Sound Games

soundgames

Can sound be used as a primary gameplay mechanic? In this blog post, I’ll be showing you videos of a number of recent games that have tried to answer this question – they’re all fun and fascinating in their own ways.

As an audio content creator for the video game industry, I’m definitely intrigued by the trend of using audio as the primary mechanic in a video game. In an audio-driven game, the players have to use their ears in order to play – sound takes over the responsibility to deliver crucial gameplay messages to the player. Instead of audio providing support to a primarily visual experience, the audio-driven game turns that paradigm on its head, forcing the visuals into a supporting role for a primarily aural experience. To explain it another way, consider those players who sometimes prefer to turn off the sound of a game and simply rely on the visuals. In an audio-driven game, that would be impossible. On the other hand, players could conceivably turn off the visuals (or simply close their eyes) and still successfully play the game and enjoy themselves while playing it.

Papa Sangre is one of the purest examples of this approach. The game has almost no visual content at all, instead presenting only a rudimentary black-and-white dial for changing direction, and the image of two feet that propel your character forward when tapped sequentially. With this bare-bones interface, you navigate a lush aural environment. As a new arrival in the land of the dead, you navigate through total darkness, searching for your lost love. The game was created by Paul Bennun and the team at Somethin’ Else. Here’s a video demonstrating a few minutes of gameplay (best enjoyed wearing headphones).

While Papa Sangre is designed as a story-rich experience, Ear Monsters is a more casual game that relies on sound to drive gameplay. Gameplay involves killing invisible monsters by locating them based on their vocalizations. Again, the visual presentation is utilitarian and static, while the audio portion is more vibrant and active. Brian Schmidt of Ear Games created this game – he posted an interesting blog about the making of an audio game to the Gamasutra site. Here’s a tutorial demonstrating how to play Ear Monsters:

On the other end of the spectrum, a few games have experimented with the use of audio by the player as the primary method for controlling gameplay. One of my favorite examples of this is PewPewPewPewPewPewPewPewPew, created by Josh Schonstall and Ian Brock of IncredibleApe. As the name suggests, players control a sidescrolling shooter by saying “PewPewPew” into a microphone, which triggers the character to fire weapons. The game is hilarious to watch – here’s a video:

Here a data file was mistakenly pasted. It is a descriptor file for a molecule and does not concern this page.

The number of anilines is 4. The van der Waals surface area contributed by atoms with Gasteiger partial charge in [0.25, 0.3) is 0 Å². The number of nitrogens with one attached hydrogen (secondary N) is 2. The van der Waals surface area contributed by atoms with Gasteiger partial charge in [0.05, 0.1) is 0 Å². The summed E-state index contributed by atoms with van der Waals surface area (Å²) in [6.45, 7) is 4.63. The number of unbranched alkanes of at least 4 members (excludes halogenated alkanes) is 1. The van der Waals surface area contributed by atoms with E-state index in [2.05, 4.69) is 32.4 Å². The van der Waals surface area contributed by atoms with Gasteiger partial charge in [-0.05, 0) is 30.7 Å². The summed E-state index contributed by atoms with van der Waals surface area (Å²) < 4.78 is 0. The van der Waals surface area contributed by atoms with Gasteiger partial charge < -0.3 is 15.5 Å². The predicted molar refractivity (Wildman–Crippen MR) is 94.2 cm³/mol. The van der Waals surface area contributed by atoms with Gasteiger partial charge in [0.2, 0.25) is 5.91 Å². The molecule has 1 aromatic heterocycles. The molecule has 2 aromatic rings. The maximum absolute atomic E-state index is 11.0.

Another game I want to mention is more of a work of performance art. It could never actually be released to the public, although the public can play it when it’s displayed as an interactive art installation during game festivals, game music concerts and museum exhibitions. The game is called Cello Fortress, and was created by Joost van Dongen. In this multiplayer game, one of the players is always a cellist, who controls various forms of weaponry by virtue of specific musical articulations on the cello. Fast notes control guns, chords control flamethrowers, low notes control mines, etc. The cello player improvises a musical performance while also attempting to destroy a group of opponents, who control tanks by using traditional console controllers. It’s fascinating to watch – here’s a video:

Finally, I had the opportunity to compose music for a gameplay sequence in God of War that functioned as an audio-driven minigame. During the Desert of Lost Souls sequence, the player is tasked with locating an enemy during a blinding sandstorm. The enemy is the mythical Siren, who sings to lure unsuspecting warriors to their deaths. In this case, the player must disregard visual stimulus and focus on the location of the singing voice in the desert, following the sound until the Siren is reached and can be killed. I composed and performed the song of the Siren.  Here’s a link to a video of that gameplay sequence:

http://splicd.com/JlGK4EHpegM/12/39

Have you heard an audio-driven video game that you’d like to discuss here? Please share your experiences and impressions in the comments below!

2 responses to “Sound Games

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